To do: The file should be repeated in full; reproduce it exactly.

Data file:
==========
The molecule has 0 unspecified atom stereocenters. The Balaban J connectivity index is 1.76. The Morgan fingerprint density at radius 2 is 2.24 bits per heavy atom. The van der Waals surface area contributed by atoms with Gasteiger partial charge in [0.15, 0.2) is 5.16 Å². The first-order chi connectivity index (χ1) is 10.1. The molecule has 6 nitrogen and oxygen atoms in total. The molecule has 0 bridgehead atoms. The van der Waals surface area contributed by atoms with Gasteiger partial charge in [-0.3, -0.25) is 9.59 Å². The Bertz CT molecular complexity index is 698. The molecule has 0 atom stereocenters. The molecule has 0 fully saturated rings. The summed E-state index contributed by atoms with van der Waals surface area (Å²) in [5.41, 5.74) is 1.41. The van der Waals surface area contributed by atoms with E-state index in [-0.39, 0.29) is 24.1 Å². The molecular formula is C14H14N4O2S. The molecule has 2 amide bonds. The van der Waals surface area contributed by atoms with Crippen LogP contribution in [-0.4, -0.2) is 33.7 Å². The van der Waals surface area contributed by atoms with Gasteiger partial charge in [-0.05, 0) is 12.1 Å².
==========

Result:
The molecule has 0 unspecified atom stereocenters. The Balaban J connectivity index is 1.76. The Morgan fingerprint density at radius 2 is 2.24 bits per heavy atom. The van der Waals surface area contributed by atoms with Gasteiger partial charge in [0.15, 0.2) is 5.16 Å². The first-order chi connectivity index (χ1) is 10.1. The molecule has 6 nitrogen and oxygen atoms in total. The molecule has 0 bridgehead atoms. The van der Waals surface area contributed by atoms with Gasteiger partial charge in [-0.3, -0.25) is 9.59 Å². The Bertz CT molecular complexity index is 698. The molecule has 0 atom stereocenters. The molecule has 0 fully saturated rings. The summed E-state index contributed by atoms with van der Waals surface area (Å²) in [5.41, 5.74) is 1.41. The van der Waals surface area contributed by atoms with E-state index in [-0.39, 0.29) is 24.1 Å². The molecular formula is C14H14N4O2S. The molecule has 2 amide bonds. The van der Waals surface area contributed by atoms with Crippen LogP contribution in [-0.4, -0.2) is 33.7 Å². The van der Waals surface area contributed by atoms with Gasteiger partial charge in [-0.05, 0) is 12.1 Å².